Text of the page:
Stylistic Analysis Of The Abstract From

Topics: Great Expectations, Charles Dickens, Miss Havisham Pages: 3 (624 words) Published: November 19, 2014
Stylistic analysis of the abstract from
Charles Dickens book
" Great Expectation"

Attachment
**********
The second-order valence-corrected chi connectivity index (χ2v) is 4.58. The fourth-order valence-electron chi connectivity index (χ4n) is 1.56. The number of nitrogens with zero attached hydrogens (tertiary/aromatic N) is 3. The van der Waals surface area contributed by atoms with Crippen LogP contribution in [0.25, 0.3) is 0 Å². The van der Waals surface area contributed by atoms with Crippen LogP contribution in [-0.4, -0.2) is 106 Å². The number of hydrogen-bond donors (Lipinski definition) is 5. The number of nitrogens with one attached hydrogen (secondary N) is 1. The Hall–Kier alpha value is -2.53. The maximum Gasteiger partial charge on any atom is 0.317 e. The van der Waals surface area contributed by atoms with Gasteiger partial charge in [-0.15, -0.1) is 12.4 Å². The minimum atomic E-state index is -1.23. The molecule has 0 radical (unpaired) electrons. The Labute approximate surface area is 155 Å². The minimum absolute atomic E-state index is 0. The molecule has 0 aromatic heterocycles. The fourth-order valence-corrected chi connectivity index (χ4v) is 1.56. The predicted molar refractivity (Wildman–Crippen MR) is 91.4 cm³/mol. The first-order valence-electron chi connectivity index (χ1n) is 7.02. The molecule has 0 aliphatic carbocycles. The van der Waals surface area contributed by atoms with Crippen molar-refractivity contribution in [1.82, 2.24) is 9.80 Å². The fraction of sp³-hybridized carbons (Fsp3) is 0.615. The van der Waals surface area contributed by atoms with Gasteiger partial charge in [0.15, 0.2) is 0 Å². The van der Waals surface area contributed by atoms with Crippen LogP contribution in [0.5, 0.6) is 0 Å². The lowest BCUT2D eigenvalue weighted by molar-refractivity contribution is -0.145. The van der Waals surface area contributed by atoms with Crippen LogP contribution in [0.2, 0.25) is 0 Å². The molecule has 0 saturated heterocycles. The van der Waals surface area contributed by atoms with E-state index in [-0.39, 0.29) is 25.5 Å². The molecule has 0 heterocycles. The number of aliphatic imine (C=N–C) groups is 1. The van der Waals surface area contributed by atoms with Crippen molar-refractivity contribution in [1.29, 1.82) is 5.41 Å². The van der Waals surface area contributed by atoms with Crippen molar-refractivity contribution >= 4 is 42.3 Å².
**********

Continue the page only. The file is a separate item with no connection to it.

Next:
The novel which has been chosen for stylistic analysis belong to a prominent English novelist Charles Dickens "Great Expectation". Charles Dickens was the supporter of the peaceful reforms and he usually divided people into good and bad, moreover he believed that good is stronger than evil. That is why many of his heroes of his novels and especially of Great expectorations were poor, pity men who earned for living hardly but honestly. Great Expectations is a social satire that criticizes the justice within society of the Victorian Age as well as the fawning admiration of the uprising middle class. Charles Dickens describes Pip, who serves as both the young protagonist of Great Expectations and the story's narrator looking back on his own story as an adult. With this two-level approach, Dickens leads the reader through young Pip's life with the directness and surprise of a first person narration while at the same time guiding with an almighty narrator who knows how it will all turn out. The author employs a number of stylistic devices that produce tremendous effect. Symbols surround us everywhere. Charles Dickens uses them in Great Expectations as well. The symbols of isolation, manipulation, the tragic hero, and wanting to be someone else are seen throughout the book through the characters of Estella, Magwitch, Miss Havisham, and Pip. The character of Estella represents the symbols of isolation and manipulation. The character of Magwitch represents the symbols of isolation and the tragic hero. In this case, he was physically isolated from society because he was a convict and was looked upon with disgust. In his works objects can be metaphors for people. In Great Expectations, a rejected bride lets her bridal cake rot for years, the same way she is rotting. Simile is the same thing only it uses the words "like" or "as." In the beginning of chapter 3 (P. 17) a simile is...
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